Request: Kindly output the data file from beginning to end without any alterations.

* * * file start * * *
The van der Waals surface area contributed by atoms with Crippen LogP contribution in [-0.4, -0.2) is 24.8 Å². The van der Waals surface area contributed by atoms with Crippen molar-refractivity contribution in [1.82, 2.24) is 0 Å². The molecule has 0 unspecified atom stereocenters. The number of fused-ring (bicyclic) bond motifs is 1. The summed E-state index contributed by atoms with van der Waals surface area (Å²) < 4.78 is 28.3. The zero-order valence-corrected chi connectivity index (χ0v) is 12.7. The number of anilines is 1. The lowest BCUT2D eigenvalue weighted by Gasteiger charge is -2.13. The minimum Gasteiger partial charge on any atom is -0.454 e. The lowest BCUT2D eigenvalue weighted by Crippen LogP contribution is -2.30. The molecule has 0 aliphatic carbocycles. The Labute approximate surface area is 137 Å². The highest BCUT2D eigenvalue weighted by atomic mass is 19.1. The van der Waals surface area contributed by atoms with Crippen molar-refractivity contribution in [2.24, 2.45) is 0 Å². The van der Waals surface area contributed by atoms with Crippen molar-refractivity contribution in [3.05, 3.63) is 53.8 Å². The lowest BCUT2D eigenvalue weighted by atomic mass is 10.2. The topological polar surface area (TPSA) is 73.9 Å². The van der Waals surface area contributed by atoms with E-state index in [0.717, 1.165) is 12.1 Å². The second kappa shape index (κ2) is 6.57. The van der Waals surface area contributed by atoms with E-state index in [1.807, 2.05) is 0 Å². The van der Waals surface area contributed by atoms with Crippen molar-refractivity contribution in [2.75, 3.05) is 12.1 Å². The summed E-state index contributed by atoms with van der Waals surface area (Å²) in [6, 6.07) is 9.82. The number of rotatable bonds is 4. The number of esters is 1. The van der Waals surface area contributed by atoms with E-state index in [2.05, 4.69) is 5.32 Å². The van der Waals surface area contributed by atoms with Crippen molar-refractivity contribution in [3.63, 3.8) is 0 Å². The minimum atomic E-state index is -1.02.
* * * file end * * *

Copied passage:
The van der Waals surface area contributed by atoms with Crippen LogP contribution in [-0.4, -0.2) is 24.8 Å². The van der Waals surface area contributed by atoms with Crippen molar-refractivity contribution in [1.82, 2.24) is 0 Å². The molecule has 0 unspecified atom stereocenters. The number of fused-ring (bicyclic) bond motifs is 1. The summed E-state index contributed by atoms with van der Waals surface area (Å²) < 4.78 is 28.3. The zero-order valence-corrected chi connectivity index (χ0v) is 12.7. The number of anilines is 1. The lowest BCUT2D eigenvalue weighted by Gasteiger charge is -2.13. The minimum Gasteiger partial charge on any atom is -0.454 e. The lowest BCUT2D eigenvalue weighted by Crippen LogP contribution is -2.30. The molecule has 0 aliphatic carbocycles. The Labute approximate surface area is 137 Å². The highest BCUT2D eigenvalue weighted by atomic mass is 19.1. The van der Waals surface area contributed by atoms with Crippen molar-refractivity contribution in [2.24, 2.45) is 0 Å². The van der Waals surface area contributed by atoms with Crippen molar-refractivity contribution in [3.05, 3.63) is 53.8 Å². The lowest BCUT2D eigenvalue weighted by atomic mass is 10.2. The topological polar surface area (TPSA) is 73.9 Å². The van der Waals surface area contributed by atoms with E-state index in [0.717, 1.165) is 12.1 Å². The second kappa shape index (κ2) is 6.57. The van der Waals surface area contributed by atoms with E-state index in [1.807, 2.05) is 0 Å². The van der Waals surface area contributed by atoms with Crippen molar-refractivity contribution in [2.75, 3.05) is 12.1 Å². The summed E-state index contributed by atoms with van der Waals surface area (Å²) in [6, 6.07) is 9.82. The number of rotatable bonds is 4. The number of esters is 1. The van der Waals surface area contributed by atoms with E-state index in [2.05, 4.69) is 5.32 Å². The van der Waals surface area contributed by atoms with Crippen molar-refractivity contribution in [3.63, 3.8) is 0 Å². The minimum atomic E-state index is -1.02.